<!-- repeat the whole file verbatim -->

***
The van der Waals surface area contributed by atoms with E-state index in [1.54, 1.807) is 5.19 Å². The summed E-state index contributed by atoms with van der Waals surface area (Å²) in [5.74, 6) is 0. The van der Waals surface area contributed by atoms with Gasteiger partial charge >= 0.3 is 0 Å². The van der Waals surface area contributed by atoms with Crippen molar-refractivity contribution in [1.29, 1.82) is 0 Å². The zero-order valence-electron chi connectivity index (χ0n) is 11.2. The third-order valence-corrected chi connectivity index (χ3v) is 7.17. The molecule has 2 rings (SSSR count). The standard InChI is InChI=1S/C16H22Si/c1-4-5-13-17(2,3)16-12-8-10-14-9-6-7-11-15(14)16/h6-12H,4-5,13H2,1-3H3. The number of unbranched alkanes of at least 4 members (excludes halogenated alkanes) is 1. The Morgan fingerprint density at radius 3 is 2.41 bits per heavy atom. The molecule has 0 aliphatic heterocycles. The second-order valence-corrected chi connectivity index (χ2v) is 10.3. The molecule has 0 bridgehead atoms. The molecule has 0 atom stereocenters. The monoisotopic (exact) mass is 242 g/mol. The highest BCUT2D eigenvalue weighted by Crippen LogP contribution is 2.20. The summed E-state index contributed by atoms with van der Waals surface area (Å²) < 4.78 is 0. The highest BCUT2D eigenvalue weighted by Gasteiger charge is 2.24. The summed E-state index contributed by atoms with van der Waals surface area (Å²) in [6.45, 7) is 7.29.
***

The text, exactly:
The van der Waals surface area contributed by atoms with E-state index in [1.54, 1.807) is 5.19 Å². The summed E-state index contributed by atoms with van der Waals surface area (Å²) in [5.74, 6) is 0. The van der Waals surface area contributed by atoms with Gasteiger partial charge >= 0.3 is 0 Å². The van der Waals surface area contributed by atoms with Crippen molar-refractivity contribution in [1.29, 1.82) is 0 Å². The zero-order valence-electron chi connectivity index (χ0n) is 11.2. The third-order valence-corrected chi connectivity index (χ3v) is 7.17. The molecule has 2 rings (SSSR count). The standard InChI is InChI=1S/C16H22Si/c1-4-5-13-17(2,3)16-12-8-10-14-9-6-7-11-15(14)16/h6-12H,4-5,13H2,1-3H3. The number of unbranched alkanes of at least 4 members (excludes halogenated alkanes) is 1. The Morgan fingerprint density at radius 3 is 2.41 bits per heavy atom. The molecule has 0 aliphatic heterocycles. The second-order valence-corrected chi connectivity index (χ2v) is 10.3. The molecule has 0 bridgehead atoms. The molecule has 0 atom stereocenters. The monoisotopic (exact) mass is 242 g/mol. The highest BCUT2D eigenvalue weighted by Crippen LogP contribution is 2.20. The summed E-state index contributed by atoms with van der Waals surface area (Å²) < 4.78 is 0. The highest BCUT2D eigenvalue weighted by Gasteiger charge is 2.24. The summed E-state index contributed by atoms with van der Waals surface area (Å²) in [6.45, 7) is 7.29.